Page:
According to our analysis of FGJF (2010) statistics, of the 1335 gardeners who had indicated their profession at the time of their application for an allotment in Geneva, 78.4% were working class (employees and workers), 17.2% were middle class and 4.4% were categorised as ‘other’ (homemakers, small-business owners and the unemployed). Other surveys came to the similar conclusion that there is an over-representation of the working class in these places. Weber (1998: 70) notes, for example, that, of the two sites visited during her ethnographic survey, three-quarters of the employees were in the public sector: the electricity board, the RATP transport company, the railways, welfare, the police and local authorities. She concluded that ‘[…] thus a portrait is revealed of a respectable working class with stable employment’.

  11. 11.

    Cantonal Federation of Allotments (Genevan section). Le Jardin familial, op. cit., No. 1, March 1950: 1. Similar developments have been noted in France: Although at the turn of the century the rhetoric used by members of the League highlighted social distance (e.g. in the use of the term ‘those good people’), familiarity is today emphasised (e.g. in the term ‘the lads’) (Florence Weber, op. cit.: 100).

  12. 12.

    Philanthropical motivations are behind the upgrading of family values at the heart of the federation’s official designations. For example, in France and Belgium, Ligues du coin de terre et du foyer (Leagues of Earth and Hearth) were set up in 1896.

  13. 13.

    ‘Genevan Federation of Allotments, 75 years’, op.cit.: 5.

  14. 14.

    With their increased public visibility at the turn of the twenty-first century, these environmental and managerial concerns promote the urban trend towards ‘sustainable development’, a concept which received a great deal of publicity after the Rio Summit of 1992 (Dubost 2010) and which plays an important role in the structuring and legitimation of public action at the level of urban planning (Lafaye and Thévenot 1993; Lascoumes 1994; Ollitrault 2001).

  15. 15.

    The next section draws on Frauenfelder et al. (2014).

  16. 16.

    From 2003, the coverage in the media of certain studies supports the ‘academic’ legitimisation of the negative image of the ‘polluting gardener’ (see ‘Des jardins familiaux pas très bio’—‘The not-so-bio allotments’—http://www.rts.ch/video/emissions/abe/396748-des-jardins-familiaux-pas-tres-bio.html.

  17. 17.

    This party’s influence on the promotion of this type of allotment would seem to originate in a grass-roots movement. Dubost (1994: 1) highlights that the fashion nowadays for gardens and horticulture is ‘in line with the ecological movement’.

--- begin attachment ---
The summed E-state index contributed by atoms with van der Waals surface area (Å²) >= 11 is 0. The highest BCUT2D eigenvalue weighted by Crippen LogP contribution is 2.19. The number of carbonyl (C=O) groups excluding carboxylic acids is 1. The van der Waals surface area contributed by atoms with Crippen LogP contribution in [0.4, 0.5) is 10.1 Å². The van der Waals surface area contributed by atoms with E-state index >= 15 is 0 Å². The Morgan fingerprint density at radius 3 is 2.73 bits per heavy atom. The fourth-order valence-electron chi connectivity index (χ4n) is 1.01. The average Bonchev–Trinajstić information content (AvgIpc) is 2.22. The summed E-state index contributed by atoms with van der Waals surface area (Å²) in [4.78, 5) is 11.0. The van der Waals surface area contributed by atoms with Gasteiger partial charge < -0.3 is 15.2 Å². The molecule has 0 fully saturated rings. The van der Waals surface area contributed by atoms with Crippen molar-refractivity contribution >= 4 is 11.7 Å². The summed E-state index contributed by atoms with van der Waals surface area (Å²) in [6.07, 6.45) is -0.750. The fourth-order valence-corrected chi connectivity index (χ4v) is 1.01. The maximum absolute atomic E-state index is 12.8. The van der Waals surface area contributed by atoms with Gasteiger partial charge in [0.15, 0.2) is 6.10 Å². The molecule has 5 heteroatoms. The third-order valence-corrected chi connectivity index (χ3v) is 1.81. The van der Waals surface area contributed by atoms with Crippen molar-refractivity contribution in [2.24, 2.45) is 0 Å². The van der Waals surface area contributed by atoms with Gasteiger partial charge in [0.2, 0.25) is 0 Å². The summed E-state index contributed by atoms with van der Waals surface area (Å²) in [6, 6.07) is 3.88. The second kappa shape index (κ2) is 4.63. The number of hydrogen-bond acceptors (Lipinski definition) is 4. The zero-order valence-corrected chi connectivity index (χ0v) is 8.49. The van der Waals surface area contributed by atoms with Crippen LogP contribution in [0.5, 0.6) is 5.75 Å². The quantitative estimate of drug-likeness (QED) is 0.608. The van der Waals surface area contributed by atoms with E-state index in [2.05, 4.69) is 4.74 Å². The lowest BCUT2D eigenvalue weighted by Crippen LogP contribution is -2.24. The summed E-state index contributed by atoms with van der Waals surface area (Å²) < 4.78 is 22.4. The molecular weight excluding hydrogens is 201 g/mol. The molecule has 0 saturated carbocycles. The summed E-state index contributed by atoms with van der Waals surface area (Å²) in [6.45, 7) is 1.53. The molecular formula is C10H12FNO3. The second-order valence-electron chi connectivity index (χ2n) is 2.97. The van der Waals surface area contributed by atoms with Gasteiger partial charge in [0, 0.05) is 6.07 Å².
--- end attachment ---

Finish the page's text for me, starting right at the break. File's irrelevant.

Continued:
18. 18.

    A situation which will only get worse with the outward spread of towns and cities and the relocalisation and resettlement of many groupings.

  19. 19.

    This is why, in France, the idea of the ‘shared garden’ is preferred over that of the ‘community garden’, a term which could cause some confusion: a garden that is ‘communal or of the community’ could wrongly be perceived as belonging to a single community, which is in complete contrast to the spirit of this type of collective garden.

  20. 20.

    ‘Unlike the dream of taming nature, which we find in French-style gardens, in squares laid out by Haussmann and even in the green spaces of the 1970s, shared gardens offer an abundant, freer and wilder vegetation […]. The hand of the gardener is there, but the imprint is more gentle (Baudelet et al. 2008: 16). In other words, the landscape is the result of a cultural vision and of a certain ‘artialisation’ of nature (Paquot 2016) rather than a constant presence in all cultures.

  21. 21.

    From a legal point of view, the state guarantees the existence of allotments and takes responsibility for managing their construction or demolition, as well as for collecting rents. The state remains the true owner. For those families who have been granted an allotment, this creates a somewhat ambiguous situation: lessee of their plot, but owner of their shed, given that they bought it when they took over the allotment or will pass it on to the next lessee when they give up the plot (on the basis of an FGJF estimation).

  22. 22.

    Holding the monopoly as far as legitimate symbolic violence is concerned, it embodies in our highly differentiated societies a moment of recognition of ‘public interest’ via a formalisation and dramatisation blessed with a non-negligible symbolic efficacy (Bourdieu 2012).

  23. 23.

    Together, in the early 2000s, the FGJF and the FSJF (Swiss Federation of Allotments) edited a brochure designed to make gardeners aware of the damage caused by the use of fertilisers and pesticides (FSJF 2001). About ten years later, the FSJF once again published a brochure on the same topic entitled ‘Allotments in harmony with nature’ (Müller et al. 2010), which was intended to support its members ‘in making their allotments more eco-friendly’.

  24. 24.

    See Le Caro et al. (2016).

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Correspondence to Arnaud Frauenfelder .

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Frauenfelder, A. (2018). The Two ‘Ages’ of Modernisation of Allotments: Changing Moral and Aesthetic Models. In: Glatron, S., Granchamp, L. (eds) The Urban Garden City . Cities and Nature. Springer, Cham. https://doi.org/10.1007/978-3-319-72733-2_4